Annual Percentage Rate/Annual Percentage Yield
In decentralized finance (DeFi), the term “annual percentage rate” (APR) is used to indicate the rate of returns from a liquidity, farming or lending pool. APRs are a useful indicator for investors to estimate what their profit would be within a certain amount of time.
If an investor would earn 10% interest per quarter on a $1000 USDC deposit in a liquidity pool, and the investor decides to withdraw his received interest every quarter, he would receive $400 USDC after leaving his deposit for a year.
DeFi-protocols often use the term “annual percentage yield” (APY) as well. This term is used to indicate the rate of returns including the compound interest of a pool.
If the same investor would earn 10% interest per quarter on a $1000 USDC deposit, and he decides to leave his received interest in the liquidity pool, the pool compounds the interest. The same investor would receive $464 USDC after leaving his deposit for a year.
Defi-protocols usually recalculate a pool’s APR (or APY) every 24 hours. Pool APRs depend on various factors and because of this, high APR-pools typically can’t keep their APRs at the same high level for a longer period of time. Of course, whenever a pool is extremely popular, APRs tend to stay higher for a longer period of time.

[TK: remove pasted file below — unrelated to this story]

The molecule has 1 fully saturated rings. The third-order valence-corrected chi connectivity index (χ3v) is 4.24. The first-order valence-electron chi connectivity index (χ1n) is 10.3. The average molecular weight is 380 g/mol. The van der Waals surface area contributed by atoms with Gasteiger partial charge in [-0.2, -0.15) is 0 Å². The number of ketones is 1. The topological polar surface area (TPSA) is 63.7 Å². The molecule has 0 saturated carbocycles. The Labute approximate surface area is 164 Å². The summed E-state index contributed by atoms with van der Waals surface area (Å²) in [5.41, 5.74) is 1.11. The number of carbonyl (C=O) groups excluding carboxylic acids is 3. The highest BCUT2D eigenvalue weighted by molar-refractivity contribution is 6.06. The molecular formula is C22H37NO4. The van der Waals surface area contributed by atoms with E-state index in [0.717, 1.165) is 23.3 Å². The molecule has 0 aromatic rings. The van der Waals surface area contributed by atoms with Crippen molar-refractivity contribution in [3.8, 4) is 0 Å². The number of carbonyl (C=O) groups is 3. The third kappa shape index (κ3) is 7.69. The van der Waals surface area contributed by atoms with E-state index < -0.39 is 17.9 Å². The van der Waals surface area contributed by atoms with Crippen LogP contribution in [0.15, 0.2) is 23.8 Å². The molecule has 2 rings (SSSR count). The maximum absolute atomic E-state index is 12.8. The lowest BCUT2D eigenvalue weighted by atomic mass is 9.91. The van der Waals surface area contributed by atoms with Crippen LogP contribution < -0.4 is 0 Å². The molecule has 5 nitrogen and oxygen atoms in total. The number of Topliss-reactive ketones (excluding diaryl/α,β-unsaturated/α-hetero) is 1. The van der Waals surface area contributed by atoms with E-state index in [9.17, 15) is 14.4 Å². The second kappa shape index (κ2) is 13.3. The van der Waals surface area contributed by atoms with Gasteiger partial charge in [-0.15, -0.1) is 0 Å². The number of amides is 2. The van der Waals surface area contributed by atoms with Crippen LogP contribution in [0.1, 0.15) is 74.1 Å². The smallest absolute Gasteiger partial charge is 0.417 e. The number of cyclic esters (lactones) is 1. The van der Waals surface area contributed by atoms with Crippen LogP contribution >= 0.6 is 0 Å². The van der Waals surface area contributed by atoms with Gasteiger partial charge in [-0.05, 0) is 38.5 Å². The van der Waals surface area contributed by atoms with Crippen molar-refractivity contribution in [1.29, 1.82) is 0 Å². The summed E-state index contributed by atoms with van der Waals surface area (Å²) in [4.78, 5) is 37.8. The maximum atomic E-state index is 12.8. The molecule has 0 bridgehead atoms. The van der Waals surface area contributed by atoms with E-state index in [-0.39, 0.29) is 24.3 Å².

The APR of a pool depend on the following factors:
- Pool popularity: If, for example, a liquidity pool contains a popular trading pair, many investors will use the pool to swap between its token-pair. Due to this, a higher amount of trading-fees is paid, resulting in a higher APR for liquidity providers.
- Additional token yield: This is often seen in both liquidity pools and automated yield-farms. Defi-protocols provide investors with additional token rewards, which is typically the platform’s governance token, on top of the pool’s earnings to incentivize them to deploy their assets in the DeFi-protocols’ pool or farm.
- Low liquidity: Some pools show sky high APRs, which are usually too good to be true. Unexperienced investors tend to ape into these pools, which usually result in a decrease in APR. This phenomena is caused due to the pool having low liquidity. Due to this, the trading-fees of swaps made within the pool are distributed over a smaller amount of liquidity. This results in higher APRs for each individual liquidity provider within the pool. However, as mentioned earlier in this section, pools that show high APRs tend to decrease rapidly over time, due to more investors start providing liquidity to the pool.
- Fake APRs: Some malicious defi-protocols show fake APR values to pursue investors to deploy their assets in the protocols’ malicious pools. Once investors have deployed their assets in the malicious defi-protocol’s pools, they will lose all their deployed assets with no way of gaining them back.